The next exbibit is a comparison of the ring and throstle spinning from the Jackson Mill, from which all the other specimens, except that from the intermediate frame, and others specially designated, were obtained. Now, I will put on a piece of cloth from the Jackson Mills. The image shown will be very dense and opaque. (The cloths I shall show by and by, by polarized light.) You perceive that in this illustration the meshes of the cloth are plainly shown.
Mr. SAWYER. What is the field of that lens ?
Dr. BOLLES. Fifteen hundred diameters. I want to show you, in contrast with that last illustration, one or two fibres that are so mounted as to be a little more transparent than the cloth we have been examining with the microscope. I want to show you a specimen by the light which we are now using, before we make a change to polarized light,-a specimen of the celebrated Dacca muslin of India, and of the Arnee muslin. They are so light that they are called " woven wind.” They are very light, as you see, although, of course, they are woven regularly. The first preparation that I will put in the instrument is the specimen of Arnee muslin. These preparations are mounted to be used with polarized light. This is the same enlargement that was used with the other cloth. [Projecting image upon the screen.] Here [showing another slide] is Dacca muslin, which is the lightest, I suppose, of all these woven fabrics. I want to put on, now, a cotton fibre or two, in order to show you how small those fibres really are. [Projecting the image upon the
[ screen.] Here you see the size of our ordinary cotton fibres. Now, we will put on that specimen of muslin again, and you will see how very delicate the yarn is. I put on, in comparison with that last exhibit (while I am upon this subject), a specimen of ordinary India muslin from Calcutta, in order to show you the inferiority of the cominon product, in point of delicacy. Here [showing the image upon the screen] is a specimen of Calcutta muslin of very fine quality, although you will perceive, in regard to fineness, it is nothing like the Dacca muslin.
Against that, I will now exhibit to you the magnified image of a specimen of "lawn” from the Holyoke Mills. It is mounted so that it will be seen in precisely the same way as the three last illustrations. [Showing it.] Here is a slide marked " Bishop lawn.” [Exhibiting the specimen.]
Before we pass from this subject, I will show you what is probably the greatest curiosity of weaving that you have ever
You know that there has been very little cloth found with the vestiges of prehistoric man. But in the West, last year, a mound was opened, out of which were taken a few crumbling fragments of cloth, which bore a colored pattern. Mounted scraps of that were put into my hand for examination, in order to see if I could tell what kind of cloth it was. [Projecting the image of the cloth upon the screen.] You see it is a coarse specimen. It is not cotton fibre, or linen fibre, or any fibre which is in use to-day. The process of weaving it seems to have been peculiar, and we gain no hint from the specimen in regard to what that process was. We see that the cloth has a very delicate brown, cylindrical fibre. I don't know what it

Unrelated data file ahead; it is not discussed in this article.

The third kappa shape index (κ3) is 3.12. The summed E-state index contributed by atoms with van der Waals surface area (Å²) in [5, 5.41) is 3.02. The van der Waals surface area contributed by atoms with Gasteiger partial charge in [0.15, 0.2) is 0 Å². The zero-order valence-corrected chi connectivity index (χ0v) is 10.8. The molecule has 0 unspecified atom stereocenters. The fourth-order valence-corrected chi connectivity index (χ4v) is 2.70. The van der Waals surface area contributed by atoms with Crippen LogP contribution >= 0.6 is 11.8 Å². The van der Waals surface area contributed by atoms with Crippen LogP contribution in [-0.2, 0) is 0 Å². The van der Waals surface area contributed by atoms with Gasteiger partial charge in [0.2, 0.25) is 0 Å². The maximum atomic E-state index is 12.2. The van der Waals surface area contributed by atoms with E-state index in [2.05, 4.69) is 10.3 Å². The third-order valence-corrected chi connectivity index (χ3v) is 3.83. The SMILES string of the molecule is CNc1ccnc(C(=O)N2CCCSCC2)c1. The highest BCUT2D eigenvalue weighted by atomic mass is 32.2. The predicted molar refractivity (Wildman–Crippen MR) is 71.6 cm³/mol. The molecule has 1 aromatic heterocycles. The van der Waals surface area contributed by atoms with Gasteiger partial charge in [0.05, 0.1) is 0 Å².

I is. How many thousands of years have passed over that fabric it is impossible to say. We suppose it to be about as old a specimen of weaving goods as there is extant at the present time. The peculiar material which supplied the yarn for that cloth is not even distinguishable as yet.
After showing you two specimens more, I intend to make an entire change in the apparatus, and then place before you such results as polarized light is liable to show.
I will first, however, take a series of fibres from the Berkley Mill. Those fibres will be mounted in Canada balsam. I show you here, in the first place, two fibres of cotton.
The next illustration is the cotton from the last stage of preparation before the twist begins.
The next illustration is a specimen of Sea Island cotton. I leave out the members of this series that come in between those which I have last exhibited, because I want you to see how very little change there is in it, and how very clean a piece of work it is. These fibres are much more delicate than those shown in some of the illustrations that have been given. The doublings in this manufacture are very numerous. is very highly worked indeed. At the part of the image which I now point to, you see the cotton as it comes out in slivers before the twist is put into it.
It is impossible to see that, so far as the action of machinery has gone upon this specimen, there has been any injury whatever to that cotton, and it is, certainly, very beautifully laid together.